Charlotte Salomon: Life? or Theatre?
A woman walks down the red stairs of a tall roofless building. Her dress is almost black. Her hair is pulled back, her arms crossed against the cold, her face melancholy. She walks past denuded trees up a darkened street, curves into another, and another. The wind seems to be propelling her, tugging at her, so that at one point her hair tumbles free, her dress whirls. Lamplight turns pavement and road a stormy sea blue. As she comes closer her path is outlined in blood red, until red takes her over to transform her into a drowning figure in a blackened lake.
The next day the newspaper carries the headline “Suicide of Eighteen-Year-Old! Charlotte Seeks Death in Lake Schlachten!” The woman we now know as Charlotte appears laid out on a pinkish slab, floating like a Chagall bride. Mourners gather. There are only three of them, a stiff, bearded man and two other wretched huddled figures, a mother and an older daughter.
These are the first two of 871 extraordinary gouaches created by the young German artist Charlotte Salomon between 1940 and 1942. She is not the Charlotte of these opening images, only her namesake. But death perpetually tugs at this young woman, too, calling her to the soft, embracing sleep that prematurely swallowed so many members of her family, including the aunt she was named after.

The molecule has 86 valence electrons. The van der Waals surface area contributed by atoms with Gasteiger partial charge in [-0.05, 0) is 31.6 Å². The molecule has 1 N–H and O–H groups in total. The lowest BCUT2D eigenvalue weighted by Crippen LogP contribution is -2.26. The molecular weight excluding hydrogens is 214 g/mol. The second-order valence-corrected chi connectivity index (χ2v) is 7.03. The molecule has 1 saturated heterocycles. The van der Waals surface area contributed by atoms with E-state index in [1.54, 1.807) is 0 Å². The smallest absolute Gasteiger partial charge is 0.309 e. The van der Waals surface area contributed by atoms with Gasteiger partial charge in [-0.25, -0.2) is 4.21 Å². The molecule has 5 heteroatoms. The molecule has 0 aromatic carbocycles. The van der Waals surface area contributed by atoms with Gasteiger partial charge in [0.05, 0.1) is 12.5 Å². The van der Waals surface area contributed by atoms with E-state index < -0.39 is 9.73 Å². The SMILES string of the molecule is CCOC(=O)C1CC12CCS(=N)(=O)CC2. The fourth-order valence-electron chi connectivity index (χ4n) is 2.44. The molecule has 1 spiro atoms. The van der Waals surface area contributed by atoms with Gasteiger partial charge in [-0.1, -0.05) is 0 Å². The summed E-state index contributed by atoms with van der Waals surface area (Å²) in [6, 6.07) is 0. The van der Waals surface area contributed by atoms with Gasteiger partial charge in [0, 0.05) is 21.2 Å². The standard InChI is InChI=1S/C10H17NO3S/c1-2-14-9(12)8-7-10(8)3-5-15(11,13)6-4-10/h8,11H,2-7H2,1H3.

Born in Berlin in 1917, Charlotte Salomon, together with her unborn child, died in the gas chambers of Auschwitz in 1943. Her painted images, executed under great internal and external pressure, make up a sequence that evokes her life and times. More memoir than autobiography, her book is an emotionally charged narrative that analyzes as well as depicts. It takes us on an epic journey in images, words, and music through two and a half decades of history that end in tragedy. This history as Gesamtkunstwerk may be Charlotte’s own, one conjured through memory, but it is far larger than the self. Salomon gives us a rare insight into the anxious life of the cultured German-Jewish bourgeoisie, assimilated yet still outsiders, as the Weimar Republic—plagued by patriarchal certainties and nostalgia—shattered into Nazi rule.
Salomon conceived of her book as a performance that poses a basic existential question: Life or theater? Among an array of masks—some hiding hypocrisy, others concealing secrets or simply allowing one to “pass,” an everyday part of life for Jews in an increasingly anti-Semitic environment—where might an authentic life lie? It is a young person’s anguished question: no answer may be possible, but through an exploration of it, realities are revealed.
The book is structured as a piece of experimental musical theater, Singspiel, or cabaret on paper, with three acts and three colors. Occasionally…
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